Question

Respecting Evolution

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When we lose a species through extinction, genetic information and important relationships with related species are also lost. The historical pattern in the geological record is well established: for long periods, extinction has been relatively rare; during such long periods, trends favored further specialization of species and increased complexity of ecosystems. These long-term trends, however, have been reversed in six major historical extinction events that are thought, in most cases, to result from natural events, including meteor strikes and major volcanic events. These disastrous events alter conditions drastically by shielding sunlight from the earth’s surface and reducing primary production of nutrients by limiting photosynthesis in plants, the foundation of existing food webs.

Another feature of these historical extinction events has been their extremely slow progress—no doubt there is a high incidence of extinctions immediately following such an event, but the fossil record shows that the full effect of these events plays out over millennia. Thus, the record strongly suggests that many of the extinctions—especially those happening thousands of years after the event—result not directly from the event, but rather from indirect effects on those species who were dependent on other species lost during and after the event. Biologists refer to this effect as a “cascade.” Diversity encourages more diversity, and losses in diversity cause further losses; hence the cascading effect. This effect was dramatically demonstrated by Robert Paine, who systematically removed Sea Stars (Pisaster ochraceus) from plots near the tide line, interrupting their predation on the mussel (Mytilus californianus). The control areas remained unchanged, but within a year the mussels took over Paine’s experimental sites, eating all of the vegetation. Paine’s comment: “You can change the nature of the world pretty simply. All you do is get rid of one species.”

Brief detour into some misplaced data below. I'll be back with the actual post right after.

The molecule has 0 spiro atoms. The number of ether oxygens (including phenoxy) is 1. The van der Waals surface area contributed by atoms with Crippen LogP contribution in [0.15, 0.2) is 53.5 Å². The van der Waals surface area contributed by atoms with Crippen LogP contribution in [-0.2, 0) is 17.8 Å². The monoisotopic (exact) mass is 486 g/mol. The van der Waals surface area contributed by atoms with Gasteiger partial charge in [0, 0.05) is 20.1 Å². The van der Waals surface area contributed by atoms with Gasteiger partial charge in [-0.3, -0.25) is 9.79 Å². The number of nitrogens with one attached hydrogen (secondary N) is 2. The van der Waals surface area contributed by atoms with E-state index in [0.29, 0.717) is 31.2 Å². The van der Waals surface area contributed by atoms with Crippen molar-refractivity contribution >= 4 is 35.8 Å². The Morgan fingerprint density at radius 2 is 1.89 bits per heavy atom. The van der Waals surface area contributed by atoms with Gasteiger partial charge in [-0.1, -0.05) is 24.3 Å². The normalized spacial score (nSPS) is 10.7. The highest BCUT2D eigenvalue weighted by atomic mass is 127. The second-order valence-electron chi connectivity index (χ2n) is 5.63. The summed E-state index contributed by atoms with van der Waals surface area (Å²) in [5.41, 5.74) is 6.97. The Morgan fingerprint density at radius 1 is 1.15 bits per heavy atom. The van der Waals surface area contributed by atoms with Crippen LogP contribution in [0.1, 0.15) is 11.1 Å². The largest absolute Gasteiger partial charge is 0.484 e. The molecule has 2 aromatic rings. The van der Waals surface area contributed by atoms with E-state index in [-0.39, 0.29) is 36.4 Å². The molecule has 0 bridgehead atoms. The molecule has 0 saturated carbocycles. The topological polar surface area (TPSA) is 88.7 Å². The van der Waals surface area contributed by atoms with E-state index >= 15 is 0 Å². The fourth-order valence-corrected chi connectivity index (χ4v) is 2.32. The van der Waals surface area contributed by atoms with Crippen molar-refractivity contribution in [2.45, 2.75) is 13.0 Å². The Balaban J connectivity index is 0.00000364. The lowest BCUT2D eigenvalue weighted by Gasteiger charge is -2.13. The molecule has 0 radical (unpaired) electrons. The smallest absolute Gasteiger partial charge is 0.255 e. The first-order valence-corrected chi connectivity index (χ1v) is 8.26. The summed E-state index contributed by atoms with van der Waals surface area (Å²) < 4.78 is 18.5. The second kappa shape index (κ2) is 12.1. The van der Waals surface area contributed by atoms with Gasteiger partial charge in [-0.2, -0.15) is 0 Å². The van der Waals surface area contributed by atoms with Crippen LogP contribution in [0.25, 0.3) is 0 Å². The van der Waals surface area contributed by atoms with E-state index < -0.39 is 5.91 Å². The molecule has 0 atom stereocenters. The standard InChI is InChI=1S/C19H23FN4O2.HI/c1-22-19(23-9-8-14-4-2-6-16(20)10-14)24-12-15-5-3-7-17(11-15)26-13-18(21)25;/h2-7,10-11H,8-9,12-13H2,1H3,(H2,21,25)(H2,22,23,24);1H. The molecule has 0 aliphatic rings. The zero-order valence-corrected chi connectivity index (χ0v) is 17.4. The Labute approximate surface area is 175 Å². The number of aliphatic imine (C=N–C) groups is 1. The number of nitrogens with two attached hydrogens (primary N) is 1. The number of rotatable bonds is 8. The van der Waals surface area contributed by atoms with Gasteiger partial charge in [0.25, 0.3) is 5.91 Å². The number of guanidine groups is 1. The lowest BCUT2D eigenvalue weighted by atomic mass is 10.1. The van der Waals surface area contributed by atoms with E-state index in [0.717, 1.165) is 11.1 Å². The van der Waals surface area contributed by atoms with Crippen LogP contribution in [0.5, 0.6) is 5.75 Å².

Thus, avoiding extinctions is pivotal if we are to maintain natural diversity. Cascades of lost species eventually lead to impoverished habitats formed of unspecialized and opportunistic species with few dependencies on other species. These losses tear at the intricate fabric of evolution, sundering complex relationships and destroying genetic possibilities.

A sea star near the tide line clinging to a rock.

When we consider the cascade effect, the current, human-caused extinction event takes on a particularly frightening quality. Meteor strikes and volcanic events have a limited duration; within weeks of such disasters, direct effects begin to diminish and at least some form of recovery begins even as more and more highly specialized and dependent species continue to disappear globally. The human onslaught on biodiversity, while similar to natural disasters in its onset and in its effect on other species, shows no signs of declining but instead seems to be expanding and becoming more virulent over time. Its impact will expand accordingly as each loss contributes to further losses.

In discussions on biodiversity loss, it is often observed that most species that have existed are now extinct. This observation—while true—is a dangerous over-simplification, particularly if it is followed by the opinion that, consequently, we should not worry about a few extinctions today. In fact, there are two very different ways in which a species can “disappear.” It would be erroneous to conclude that because a species disappears from the fossil record their last specimen has died. The fossil record reflects the process of evolution. And most species disappear because they evolve to the point where paleontologists reason that later specimens would not be able to breed naturally with earlier specimens. They have, like some dinosaurs that “became” birds, disappeared into gene pools made richer by their contributions. However, when a species has a final ending like that of the Passenger Pigeon—over-hunted in just a few generations—the resulting loss of biodiversity is irreplaceable by normal and natural processes. With each extinct species dies potential diversity—the thread frays and cannot be re-woven into the evolutionary cloth, although some would still try.